Str8 men rule

Added: Keithan Pier - Date: 14.02.2022 14:29 - Views: 35744 - Clicks: 7660

The social justice issues being addressed in our world at this turbulent time are mammoth, reflecting long-standing structural and systemic racism. Privileged straight white males have been guardians of such systems, purveyors of it, whether intentionally or unintentionally, and have benefited from it, including myself.

What follows is lengthy and detailed, so much so that I am posting it into parts. Str8 men rule rules posting Part 2 require considerable context Part 1which contributes to the length. What have you learned? What has worked? And when you figure Str8 men rule how to get through to white boys, would you share your findings with the rest of us who are TIRED of banging our head against a crooked wall?

I speak about this transition as an old straight white male who has resisted it, experienced it, and is still working on it, personally and societally. New rules but not my rules. The rules for privileged straight white males are not my rules. Many of you reading this have contributed to them. For evaluators but not limited to evaluators. The rules as reported here are not limited to straight white male evaluators though the examples and explanations I will offer will reflect my evaluation experiences and thinking, and my encounters with other straight white male evaluators, including postings to EvalTalk.

Rules focus on behavior. Time is of the essence. Transformation is urgent. Education, dialogue, discussion, and deepening understanding are all Str8 men rule and desirable processes and outcomes, but the bottom line is changed behavior and systems change. After decades of trying to educate men about sexual harassment, the movement has come to focus on enforcing behavioral rules.

The transition from Straight White Males RULE to rules for straight white males has to be, at least in part, about rules: what the new rules are, who makes them, and how they are enforced. Rules will get the attention of straight white males because they know about rules in their role, formal or informal, known or unknown, as rulers, and have enjoyed a world where rules are for others not them. They will therefore take umbrage at being presented with new rules that are about them and that will at least get their attention, which, as those who engage with straight white males know, is a large part of the battle.

Rules not principles. I have spent a great deal of time in the last decade thinking about, distinguishing, and writing about rules versus principles. The first half of the book I did on Principles-Focused Evaluations is about the difference between rules and principles. Rules, as noted above, are simple and behavioral. A STOP means stop. No judgment is involved. No interpretation is necessary. STOP means stop. In sexual interactions NO means NO. Principles require judgment, contextual adaptation, interpretation, and thinking. Defensive driving is a principle. In sexual interactions, mutual consent is a principle.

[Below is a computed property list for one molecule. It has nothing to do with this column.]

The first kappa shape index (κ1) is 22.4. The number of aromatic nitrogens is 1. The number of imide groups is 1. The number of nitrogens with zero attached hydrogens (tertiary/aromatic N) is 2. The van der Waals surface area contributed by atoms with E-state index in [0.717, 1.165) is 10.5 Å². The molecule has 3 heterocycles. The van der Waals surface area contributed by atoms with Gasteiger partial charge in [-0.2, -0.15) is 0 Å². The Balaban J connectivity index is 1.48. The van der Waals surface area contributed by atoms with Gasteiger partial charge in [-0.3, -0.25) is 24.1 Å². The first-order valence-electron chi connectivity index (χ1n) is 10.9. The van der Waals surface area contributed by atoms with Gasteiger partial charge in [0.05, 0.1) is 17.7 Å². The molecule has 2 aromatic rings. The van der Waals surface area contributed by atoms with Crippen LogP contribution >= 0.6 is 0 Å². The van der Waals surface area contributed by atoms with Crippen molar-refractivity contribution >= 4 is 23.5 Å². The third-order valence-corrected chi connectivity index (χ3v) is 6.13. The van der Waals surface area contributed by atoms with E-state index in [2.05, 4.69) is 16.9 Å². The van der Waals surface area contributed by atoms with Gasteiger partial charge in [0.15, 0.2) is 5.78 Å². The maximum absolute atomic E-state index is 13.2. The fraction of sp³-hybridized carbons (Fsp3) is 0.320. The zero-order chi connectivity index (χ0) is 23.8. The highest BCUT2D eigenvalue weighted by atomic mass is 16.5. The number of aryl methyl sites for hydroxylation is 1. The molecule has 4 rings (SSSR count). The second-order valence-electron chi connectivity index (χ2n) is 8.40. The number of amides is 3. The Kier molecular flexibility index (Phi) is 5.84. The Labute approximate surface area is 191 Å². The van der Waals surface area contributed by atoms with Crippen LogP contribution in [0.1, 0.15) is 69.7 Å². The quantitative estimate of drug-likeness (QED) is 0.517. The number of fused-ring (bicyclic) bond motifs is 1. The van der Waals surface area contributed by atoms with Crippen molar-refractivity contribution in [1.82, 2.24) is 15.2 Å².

Because many appear to have difficulty interpreting and applying this principle, institutions, like universities, have had to convert the principle to a rule that where power and status imbalances exist, mutual consent is not possible and is therefore not a defense when allegations of harassment arise. One can hope that social justice and equity transformations usher in a principles-focused world based on mutual respect, valuing diversity, meaningful inclusion, shared power, and authentic equity for all — but in the interim, straight white males cannot be trusted to understand and appropriately interpret principles, so they need the concrete and unambiguous guidance provided by rules.

Assertive, even aggressive, tone and style. Remember this is an encounter between and among straight white males, especially, perhaps mostly, Western-culture straight white males. That is not a culture of subtlety, nuance, or sensitivity. It is a culture of aggression, assertiveness, domination, winning, and control see any action movie or video game for confirmation. The formulation and aggressive tone of the rules reflect that culture.

They will be off-putting to those who, appropriately, abhor that culture. Stating the rules in those cultural terms makes them less ambiguous and more attention-grabbing. Standing Rock Inspiration. One of the most notable is the set of rules formulated by Native American leaders who organized the Standing Rock protest against the oil pipeline.

The Standing Rock Sioux and the Oceti Sakowin leaders had to deal with substantial s of white supporters coming to the protest. They established rules for those supporters and created a training orientation to explain the rules. Adapted versions of some of these will be recognizable in some of the rules for straight white males.